Up, up and away: Astro Boy is hero of high-tech ’toon

The Commercial Appeal - Go Memphis - - Go See - By John Bei­fuss


Be­cause the new com­puter-gen­er­ated an­i­mated fea­ture “Astro Boy” is faith­ful in some re­spects to its key sources, the 1950s comic book and 1960s TV se­ries cre­ated by the so-called “God of Manga,” Osamu Tezuka, it may creep some peo­ple out — par­ents more than chil­dren, no doubt.

Astro Boy (voiced in the film by Fred­die High­more) is, in fact, a replica of a dead boy: He is the ro­botic, su­per-pow­ered and hu­man-looking cre­ation of Dr. Ten­man (Ni­co­las Cage), a sci­en­tist try­ing to re­place his trag­i­cally killed son. But like Dr. Franken­stein (or the par­ents in Steven Spiel­berg’s sim­i­larly Pinoc­chio-es­que “A.I.”), Ten­man re­jects his lit­er­ally in­hu­man off­spring, send­ing Astro Boy off on a se­ries of per­ilous ad­ven­tures as well as on a jour­ney of self-ac­cep­tance.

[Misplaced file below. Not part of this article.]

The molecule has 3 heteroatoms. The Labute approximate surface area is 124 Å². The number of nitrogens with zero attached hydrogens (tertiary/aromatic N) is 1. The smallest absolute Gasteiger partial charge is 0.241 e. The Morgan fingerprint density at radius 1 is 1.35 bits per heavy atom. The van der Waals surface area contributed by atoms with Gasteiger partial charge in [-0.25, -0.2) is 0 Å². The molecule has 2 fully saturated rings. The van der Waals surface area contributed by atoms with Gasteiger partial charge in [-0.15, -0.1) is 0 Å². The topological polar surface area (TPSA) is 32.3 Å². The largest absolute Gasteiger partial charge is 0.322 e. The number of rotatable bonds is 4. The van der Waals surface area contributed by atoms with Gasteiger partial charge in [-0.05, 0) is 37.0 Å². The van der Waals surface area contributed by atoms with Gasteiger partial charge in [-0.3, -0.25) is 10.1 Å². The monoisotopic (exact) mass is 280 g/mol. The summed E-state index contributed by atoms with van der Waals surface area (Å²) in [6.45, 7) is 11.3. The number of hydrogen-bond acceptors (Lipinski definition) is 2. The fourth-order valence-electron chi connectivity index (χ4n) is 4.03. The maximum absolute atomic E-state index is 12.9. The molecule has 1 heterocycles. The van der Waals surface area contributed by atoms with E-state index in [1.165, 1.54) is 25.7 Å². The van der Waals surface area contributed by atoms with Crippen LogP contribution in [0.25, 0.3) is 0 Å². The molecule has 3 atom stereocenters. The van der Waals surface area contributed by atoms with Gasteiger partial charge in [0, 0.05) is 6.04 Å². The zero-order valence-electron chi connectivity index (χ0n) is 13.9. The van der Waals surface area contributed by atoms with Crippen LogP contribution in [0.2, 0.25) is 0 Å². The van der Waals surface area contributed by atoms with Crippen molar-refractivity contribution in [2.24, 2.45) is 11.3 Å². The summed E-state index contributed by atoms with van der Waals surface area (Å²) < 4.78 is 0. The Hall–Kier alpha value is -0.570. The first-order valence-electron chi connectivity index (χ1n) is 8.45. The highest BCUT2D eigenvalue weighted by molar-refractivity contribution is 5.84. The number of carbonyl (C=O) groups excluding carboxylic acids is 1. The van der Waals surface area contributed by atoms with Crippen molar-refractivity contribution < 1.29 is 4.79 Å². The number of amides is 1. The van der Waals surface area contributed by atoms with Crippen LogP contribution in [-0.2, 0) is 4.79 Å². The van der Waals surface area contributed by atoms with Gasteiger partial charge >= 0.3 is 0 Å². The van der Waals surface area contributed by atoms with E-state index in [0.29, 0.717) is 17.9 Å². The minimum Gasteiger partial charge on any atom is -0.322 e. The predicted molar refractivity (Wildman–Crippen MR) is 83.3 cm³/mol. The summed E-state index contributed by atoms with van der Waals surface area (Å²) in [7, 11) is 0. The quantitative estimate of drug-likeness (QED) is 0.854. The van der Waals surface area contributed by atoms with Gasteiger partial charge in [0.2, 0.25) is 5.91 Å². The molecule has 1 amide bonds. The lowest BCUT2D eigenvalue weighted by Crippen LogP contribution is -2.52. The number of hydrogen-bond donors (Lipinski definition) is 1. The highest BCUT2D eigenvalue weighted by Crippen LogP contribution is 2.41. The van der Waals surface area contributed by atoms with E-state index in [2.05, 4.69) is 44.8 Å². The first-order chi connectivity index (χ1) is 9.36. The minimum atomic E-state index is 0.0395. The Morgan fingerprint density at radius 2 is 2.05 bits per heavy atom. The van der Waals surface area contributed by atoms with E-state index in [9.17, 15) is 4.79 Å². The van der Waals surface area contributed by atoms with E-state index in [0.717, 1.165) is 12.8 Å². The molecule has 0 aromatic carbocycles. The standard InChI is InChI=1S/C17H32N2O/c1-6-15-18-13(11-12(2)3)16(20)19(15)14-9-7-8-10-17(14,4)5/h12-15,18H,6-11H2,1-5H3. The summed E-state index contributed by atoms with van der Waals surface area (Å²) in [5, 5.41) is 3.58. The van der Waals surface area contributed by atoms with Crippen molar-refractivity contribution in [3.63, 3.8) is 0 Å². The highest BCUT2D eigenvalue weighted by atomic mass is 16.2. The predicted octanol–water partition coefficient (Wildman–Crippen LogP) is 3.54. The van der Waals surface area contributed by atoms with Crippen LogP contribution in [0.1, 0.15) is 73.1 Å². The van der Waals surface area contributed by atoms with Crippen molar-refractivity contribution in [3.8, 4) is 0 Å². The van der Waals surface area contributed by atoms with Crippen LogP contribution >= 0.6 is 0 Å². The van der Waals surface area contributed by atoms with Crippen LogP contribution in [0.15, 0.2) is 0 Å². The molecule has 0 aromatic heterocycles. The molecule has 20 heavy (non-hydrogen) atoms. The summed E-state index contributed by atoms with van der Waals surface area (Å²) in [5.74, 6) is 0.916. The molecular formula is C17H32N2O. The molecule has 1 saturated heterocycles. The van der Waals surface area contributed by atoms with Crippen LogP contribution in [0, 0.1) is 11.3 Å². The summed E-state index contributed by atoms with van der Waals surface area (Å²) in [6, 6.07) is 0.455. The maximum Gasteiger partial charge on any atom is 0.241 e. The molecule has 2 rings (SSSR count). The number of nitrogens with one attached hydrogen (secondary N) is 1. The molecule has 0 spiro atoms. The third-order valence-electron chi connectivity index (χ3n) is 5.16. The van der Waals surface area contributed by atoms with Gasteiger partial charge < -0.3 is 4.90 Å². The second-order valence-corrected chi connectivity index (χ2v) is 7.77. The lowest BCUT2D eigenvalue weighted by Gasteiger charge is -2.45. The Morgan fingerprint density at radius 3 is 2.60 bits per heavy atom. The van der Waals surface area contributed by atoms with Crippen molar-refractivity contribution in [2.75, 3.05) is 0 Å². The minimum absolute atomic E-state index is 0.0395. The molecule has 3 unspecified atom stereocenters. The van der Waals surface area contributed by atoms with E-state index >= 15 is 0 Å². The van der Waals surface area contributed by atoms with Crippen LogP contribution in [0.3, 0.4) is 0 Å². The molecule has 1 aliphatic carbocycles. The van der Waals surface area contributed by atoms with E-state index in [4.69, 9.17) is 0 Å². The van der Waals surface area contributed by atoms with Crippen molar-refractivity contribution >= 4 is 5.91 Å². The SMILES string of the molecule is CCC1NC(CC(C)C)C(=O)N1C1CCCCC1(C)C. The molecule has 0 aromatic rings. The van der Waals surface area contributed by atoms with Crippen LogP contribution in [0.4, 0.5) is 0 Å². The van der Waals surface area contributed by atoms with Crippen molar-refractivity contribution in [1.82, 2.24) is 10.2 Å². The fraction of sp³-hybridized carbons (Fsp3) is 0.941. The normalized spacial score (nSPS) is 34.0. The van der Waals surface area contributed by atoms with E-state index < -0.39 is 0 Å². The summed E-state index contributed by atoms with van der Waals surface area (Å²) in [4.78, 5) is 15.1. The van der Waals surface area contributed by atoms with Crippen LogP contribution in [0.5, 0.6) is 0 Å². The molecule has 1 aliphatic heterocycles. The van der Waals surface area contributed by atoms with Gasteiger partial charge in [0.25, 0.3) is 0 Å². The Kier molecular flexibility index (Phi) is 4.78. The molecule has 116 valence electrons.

Scripted by Ti­mothy Har­ris and di­rec­tor David Bow­ers, the film aug­ments its me­lan­choly, some­what eerie premise with plenty of state - of-the -CG -art sci­ence-fic­tion action and un­for­tu­nate sub-“Wall-E” en­vi­ron­men­tal and anti-mil­i­tary themes, as Astro Boy — pur­sued by the war­mon­ger­ing Gen­eral Stone (Don­ald Suther­land) — leaves the clean, float­ing par­adise of Metro City for the lit­eral dump heap of the Earth’s sur­face, where raga­muf­fin chil­dren scav­enge dis­carded robot parts for a Fa­gin-like im­pre­sario (Nathan Lane).

Weirdly, Astro Boy also en­coun­ters a cadre of com­i­cal, Karl Marx-quot­ing “rev­o­lu­tion­ary” ro­bots. It’s hard to know what to make of th­ese “red” ro­bots, but the movie’s more com­pre­hen­si­ble po­lit­i­cal mes­sages are a real drag — they add a level of “so­phis­ti­ca­tion” that, in fact, is ut­terly hack­neyed.

Must all rep­re­sen­ta­tives of of­fi­cial­dom be evil, even in a car­toon? Will kids be any­thing but con­fused by the fact that the gov­ern­ment’s vi­o­lent killer robot is named “the Peace­keeper”?

Kids may not know irony, but they know what they like. Par­ents may wince oc­ca­sion­ally, but youngsters will love iden­ti­fy­ing with Astro Boy, a child-sized char­ac­ter with the strength — and jet-pro­pelled rocket feet — of Iron Man.

Sum­mit En­ter­tain­ment

Soar­ing high over Metro City, the ro­botic Astro Boy finds ad­ven­ture with real chil­dren and grap­ples with real-life is­sues that may soar over young view­ers’ heads.

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